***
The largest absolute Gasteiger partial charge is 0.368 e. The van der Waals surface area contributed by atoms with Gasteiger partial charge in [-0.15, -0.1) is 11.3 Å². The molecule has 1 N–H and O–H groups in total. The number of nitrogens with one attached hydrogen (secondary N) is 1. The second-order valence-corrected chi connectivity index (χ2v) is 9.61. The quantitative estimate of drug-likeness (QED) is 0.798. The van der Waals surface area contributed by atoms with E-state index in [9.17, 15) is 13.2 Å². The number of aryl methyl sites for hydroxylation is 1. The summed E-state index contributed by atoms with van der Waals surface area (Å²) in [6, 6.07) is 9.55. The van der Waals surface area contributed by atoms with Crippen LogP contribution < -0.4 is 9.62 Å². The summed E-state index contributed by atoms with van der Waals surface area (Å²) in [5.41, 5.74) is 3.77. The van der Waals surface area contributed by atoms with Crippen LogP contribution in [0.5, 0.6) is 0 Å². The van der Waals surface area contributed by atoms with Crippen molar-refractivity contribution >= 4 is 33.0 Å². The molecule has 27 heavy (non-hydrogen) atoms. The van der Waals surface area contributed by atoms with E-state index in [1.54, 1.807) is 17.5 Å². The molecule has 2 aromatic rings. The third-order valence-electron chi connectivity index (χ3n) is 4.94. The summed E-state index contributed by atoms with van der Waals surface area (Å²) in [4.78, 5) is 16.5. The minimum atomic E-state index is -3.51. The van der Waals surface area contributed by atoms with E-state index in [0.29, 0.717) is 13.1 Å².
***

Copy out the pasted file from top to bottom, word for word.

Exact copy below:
The largest absolute Gasteiger partial charge is 0.368 e. The van der Waals surface area contributed by atoms with Gasteiger partial charge in [-0.15, -0.1) is 11.3 Å². The molecule has 1 N–H and O–H groups in total. The number of nitrogens with one attached hydrogen (secondary N) is 1. The second-order valence-corrected chi connectivity index (χ2v) is 9.61. The quantitative estimate of drug-likeness (QED) is 0.798. The van der Waals surface area contributed by atoms with E-state index in [9.17, 15) is 13.2 Å². The number of aryl methyl sites for hydroxylation is 1. The summed E-state index contributed by atoms with van der Waals surface area (Å²) in [6, 6.07) is 9.55. The van der Waals surface area contributed by atoms with Crippen LogP contribution < -0.4 is 9.62 Å². The summed E-state index contributed by atoms with van der Waals surface area (Å²) in [5.41, 5.74) is 3.77. The van der Waals surface area contributed by atoms with Crippen LogP contribution in [0.5, 0.6) is 0 Å². The van der Waals surface area contributed by atoms with Crippen molar-refractivity contribution >= 4 is 33.0 Å². The molecule has 27 heavy (non-hydrogen) atoms. The van der Waals surface area contributed by atoms with E-state index in [1.54, 1.807) is 17.5 Å². The molecule has 2 aromatic rings. The third-order valence-electron chi connectivity index (χ3n) is 4.94. The summed E-state index contributed by atoms with van der Waals surface area (Å²) in [4.78, 5) is 16.5. The minimum atomic E-state index is -3.51. The van der Waals surface area contributed by atoms with E-state index in [0.29, 0.717) is 13.1 Å².